|Hyde & Denton Methodist Circuit|
Jesus said, "This is the work that God requires: to believe in the one whom he (God) has sent". (Gospel of John, chapter 6 verse 29).
Thus a Christian is someone who believes in Jesus, whom we believe is the one whom God sent. Notice carefully; a Christian is not someone who does good, behaves in a particular way. It has nothing to do with behaviour! BUT someone who believes in Jesus will want to follow his teaching. And that does involve trying to do things according to a moral code. There is no written code, so there is debate over exactly what is involved. The one overriding consideration is love - thinking what is best for other people and not insisting on ones 'rights'. One cannot separate the attempt to live a loving life from the belief in Jesus. They are two sides of one coin (You must love the Lord your God with all your heart and with all your soul and with all your strength (Deuteronomy ch 6 v5); you must love your neighbour as yourself (Leviticus ch 19 v 18). (quotes from the Revised English Bible.)
Who is (or was) Jesus?We find out from the Bible near the end in four 'books' called the Gospels.
What did he do?
What did he teach?
To make any sense of Jesus we must assume the existence of "an all-powerful personal, spiritual Being who is beyond our understanding, but who has shown Himself in His work of creation and in His continuing creative activity in history", whom we call 'God'. Alternatively He might be described as the instigator of the Big Bang.
In the first few years of the Common Era there lived a man called Jesus. There is plenty of historical evidence for this so very few people would dispute it.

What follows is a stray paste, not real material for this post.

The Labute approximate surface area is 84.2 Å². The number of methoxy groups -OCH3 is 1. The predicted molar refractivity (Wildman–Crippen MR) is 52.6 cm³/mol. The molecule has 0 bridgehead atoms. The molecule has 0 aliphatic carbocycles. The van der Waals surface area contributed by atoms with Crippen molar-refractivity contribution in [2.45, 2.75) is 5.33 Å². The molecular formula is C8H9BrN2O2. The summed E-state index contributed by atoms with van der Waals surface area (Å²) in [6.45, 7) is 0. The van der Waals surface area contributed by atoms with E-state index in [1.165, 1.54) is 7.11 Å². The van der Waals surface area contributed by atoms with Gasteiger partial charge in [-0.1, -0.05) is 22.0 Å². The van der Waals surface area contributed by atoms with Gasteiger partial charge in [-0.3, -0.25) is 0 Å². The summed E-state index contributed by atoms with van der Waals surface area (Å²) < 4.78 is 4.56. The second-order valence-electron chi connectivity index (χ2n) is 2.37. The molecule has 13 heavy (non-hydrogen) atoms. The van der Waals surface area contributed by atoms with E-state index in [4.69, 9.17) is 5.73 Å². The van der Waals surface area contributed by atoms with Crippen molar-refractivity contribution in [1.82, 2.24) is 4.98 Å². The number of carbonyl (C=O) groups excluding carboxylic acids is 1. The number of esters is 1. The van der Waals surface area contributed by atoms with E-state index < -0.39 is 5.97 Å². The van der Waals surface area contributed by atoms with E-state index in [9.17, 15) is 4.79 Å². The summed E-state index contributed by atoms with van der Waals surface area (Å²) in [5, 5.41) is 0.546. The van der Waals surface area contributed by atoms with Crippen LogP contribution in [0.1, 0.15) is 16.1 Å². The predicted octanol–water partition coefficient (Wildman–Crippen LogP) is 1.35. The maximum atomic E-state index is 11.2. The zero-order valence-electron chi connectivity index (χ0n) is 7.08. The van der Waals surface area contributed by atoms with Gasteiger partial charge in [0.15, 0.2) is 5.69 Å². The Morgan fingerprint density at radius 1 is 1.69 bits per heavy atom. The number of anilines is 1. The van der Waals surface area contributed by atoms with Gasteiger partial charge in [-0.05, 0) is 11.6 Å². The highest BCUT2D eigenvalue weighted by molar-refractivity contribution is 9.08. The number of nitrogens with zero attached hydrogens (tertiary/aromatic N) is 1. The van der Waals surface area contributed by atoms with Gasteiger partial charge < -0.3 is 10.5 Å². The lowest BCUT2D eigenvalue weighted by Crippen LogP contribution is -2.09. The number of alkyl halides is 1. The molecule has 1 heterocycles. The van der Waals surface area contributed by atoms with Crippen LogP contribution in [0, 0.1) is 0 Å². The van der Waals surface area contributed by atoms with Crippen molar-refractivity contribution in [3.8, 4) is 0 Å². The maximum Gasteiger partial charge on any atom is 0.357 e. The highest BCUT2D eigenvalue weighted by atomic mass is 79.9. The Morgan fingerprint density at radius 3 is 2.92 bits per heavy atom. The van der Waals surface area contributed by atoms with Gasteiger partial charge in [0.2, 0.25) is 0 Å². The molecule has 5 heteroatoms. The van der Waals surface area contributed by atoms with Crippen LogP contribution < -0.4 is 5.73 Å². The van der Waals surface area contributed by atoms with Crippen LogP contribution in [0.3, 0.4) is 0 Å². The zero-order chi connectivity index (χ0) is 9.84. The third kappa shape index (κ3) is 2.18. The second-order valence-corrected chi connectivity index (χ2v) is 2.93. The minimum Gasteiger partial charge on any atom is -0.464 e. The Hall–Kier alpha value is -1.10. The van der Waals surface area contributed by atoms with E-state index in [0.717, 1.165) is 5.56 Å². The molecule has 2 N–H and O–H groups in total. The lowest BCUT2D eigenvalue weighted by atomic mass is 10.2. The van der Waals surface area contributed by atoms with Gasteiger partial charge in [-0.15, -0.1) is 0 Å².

There is no need to argue that around 26 CE he became a wandering preacher. He attracted a band of followers. He gained some popularity with ordinary people but upset the authorities, who thought he was a terrorist who wanted to overthrow them.
Like many others - for example Martin Luther King - he was murdered for his beliefs. But Jesus followers said he came alive again.
Some people say Jesus was not a man - but his followers were Jews and would not have started a new religion worshiping a dying-and-rising god-figure.
Jesus was a teacher - he taught that people should love one another. He taught people to follow the religious law, but to interpret it in a different way, one which was more loving. He said people should look at what the law really meant. For example, murder is wrong. But people murder when they get angry. So getting angry is wrong because it may lead to murder.
Jesus welcomed people which society labelled as bad such as prostitutes.
Jesus was a healer and exorcist. He healed people no other doctors of the time could heal. He performed miracles - feeding 10,000 people with 5 loaves and 2 fish - did he persuade everyone to share? That really was a miracle!
Jesus upset the authorities. They had him tried on doubtful charges and in questionable circumstances and passed the death sentence. But the occupying power held the rights to the death sentence. The charge of offending religion would not do for them, so they claimed he was a king - something they would never have acknowledged otherwise.
36 hours later Jesus followers claimed he was alive again.
Did he really die? The Roman authorities would be unlikely to have made a mistake.
Did Jesus followers remove the body? There had been a guard on the grave because Jesus had predicted he would come alive again.
Did the disciples make up a story? If so, why are the four accounts so different? Surely they would have tried hard to be more convincing?